After the Lords, the EU Withdrawal Bill will return to the House of Commons.
It would mean the government having to negotiate an global agreement enabling Britain to continue to participate in the European Economic Area (EEA) after exit day.
Last week, Brexit Secretary David Davis warned that amendments passed by Remainer peers could risk undermining negotiations with the EU. In total, they have voted through 12 amendments against government wishes.
Baroness Angela Smith, Labour's leader in the upper house, said the votes had afforded MPs a chance to consider the "finer details" of the Brexit bill.
He said: "On borders it would mean that we would have to continue to accept all four freedoms of the single market, including freedom of movement".
Some lawmakers criticized the government's plan to impose a specific date for Britain leaving the European Union, saying it would create significant difficulties if negotiations with Brussels went down to the wire.
"Peers have no faith in the British people to govern ourselves and prosper without the interference of the European Union in every aspect of our daily lives".
Labour MP Chuka Umunna, who had lobbied for peers to support all three amendments through his role with pro-Europe campaign group Open Britain, said: "This is a stunning victory for those who want to protect jobs and trade and keep our businesses linked to our biggest market".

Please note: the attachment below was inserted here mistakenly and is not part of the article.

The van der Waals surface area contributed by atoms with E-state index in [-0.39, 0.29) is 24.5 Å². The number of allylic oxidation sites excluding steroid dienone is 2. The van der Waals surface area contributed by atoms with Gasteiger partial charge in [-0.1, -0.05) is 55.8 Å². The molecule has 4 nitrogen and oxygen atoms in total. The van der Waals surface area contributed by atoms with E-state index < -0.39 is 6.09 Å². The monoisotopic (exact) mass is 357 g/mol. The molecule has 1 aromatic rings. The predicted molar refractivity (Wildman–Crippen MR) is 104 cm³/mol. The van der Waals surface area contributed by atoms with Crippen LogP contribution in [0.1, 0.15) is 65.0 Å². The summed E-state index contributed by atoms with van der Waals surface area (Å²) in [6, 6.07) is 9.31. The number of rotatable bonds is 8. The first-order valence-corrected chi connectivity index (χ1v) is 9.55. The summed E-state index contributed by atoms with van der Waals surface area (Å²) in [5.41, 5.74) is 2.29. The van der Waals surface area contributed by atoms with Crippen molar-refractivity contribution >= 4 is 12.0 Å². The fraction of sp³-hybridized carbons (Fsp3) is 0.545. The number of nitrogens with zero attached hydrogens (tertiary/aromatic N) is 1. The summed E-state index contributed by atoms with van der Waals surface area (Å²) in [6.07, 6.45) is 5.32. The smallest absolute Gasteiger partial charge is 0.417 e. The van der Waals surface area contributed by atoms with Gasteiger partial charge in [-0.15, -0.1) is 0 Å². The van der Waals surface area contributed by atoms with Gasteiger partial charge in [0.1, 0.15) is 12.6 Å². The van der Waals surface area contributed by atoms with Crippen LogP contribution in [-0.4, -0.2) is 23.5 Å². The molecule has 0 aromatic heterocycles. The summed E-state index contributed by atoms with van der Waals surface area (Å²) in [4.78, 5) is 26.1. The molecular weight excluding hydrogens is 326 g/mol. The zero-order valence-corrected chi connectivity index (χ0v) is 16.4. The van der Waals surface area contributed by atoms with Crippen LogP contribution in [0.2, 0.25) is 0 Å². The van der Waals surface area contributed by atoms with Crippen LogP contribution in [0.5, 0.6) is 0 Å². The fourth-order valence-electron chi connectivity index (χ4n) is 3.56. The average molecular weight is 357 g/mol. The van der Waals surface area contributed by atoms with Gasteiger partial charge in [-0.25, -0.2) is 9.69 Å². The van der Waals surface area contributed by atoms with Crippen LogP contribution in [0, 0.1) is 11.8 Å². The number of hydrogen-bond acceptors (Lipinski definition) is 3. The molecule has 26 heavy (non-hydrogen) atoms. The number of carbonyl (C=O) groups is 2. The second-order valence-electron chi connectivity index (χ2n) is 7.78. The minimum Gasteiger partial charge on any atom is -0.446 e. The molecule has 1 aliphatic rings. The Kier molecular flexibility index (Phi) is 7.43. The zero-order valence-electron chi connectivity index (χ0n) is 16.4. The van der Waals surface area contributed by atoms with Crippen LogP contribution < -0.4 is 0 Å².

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"It's for that reason that we need to ensure that any continuation of the customs union must include a continuation in the EEA or its equivalent".
The House of Lords backed a move to allow Britain's continued...
'We know the damage leaving the single market will do to our economy, to public services and to our NHS, so it would go against Labour's progressive values for the party not to vote in favour of these amendments tabled by Lord Alli, a leading equalities campaigner, in the Lords'.
Peers are seeking to amend the draft law to remove the fixed timing of Brexit at 11pm on March 29 next year, and to enable future governments to participate in European Union agencies after the United Kingdom leaves the bloc.
The duke said he was trying to help the government by giving ministers greater flexibility in negotiations and not to "thwart the process".
Lord Callanan said he saw "no reason" to vote for such a change.
Labour peers will today propose an amendment to key Brexit legislation so that March 29, 2019, is no longer fixed in law as the day of departure.
He told his fellow peers the amendment was "constructive" and aimed to "give some idea as to what sort of milk and honey might lie over the mountain once we have negotiated the wilderness journey".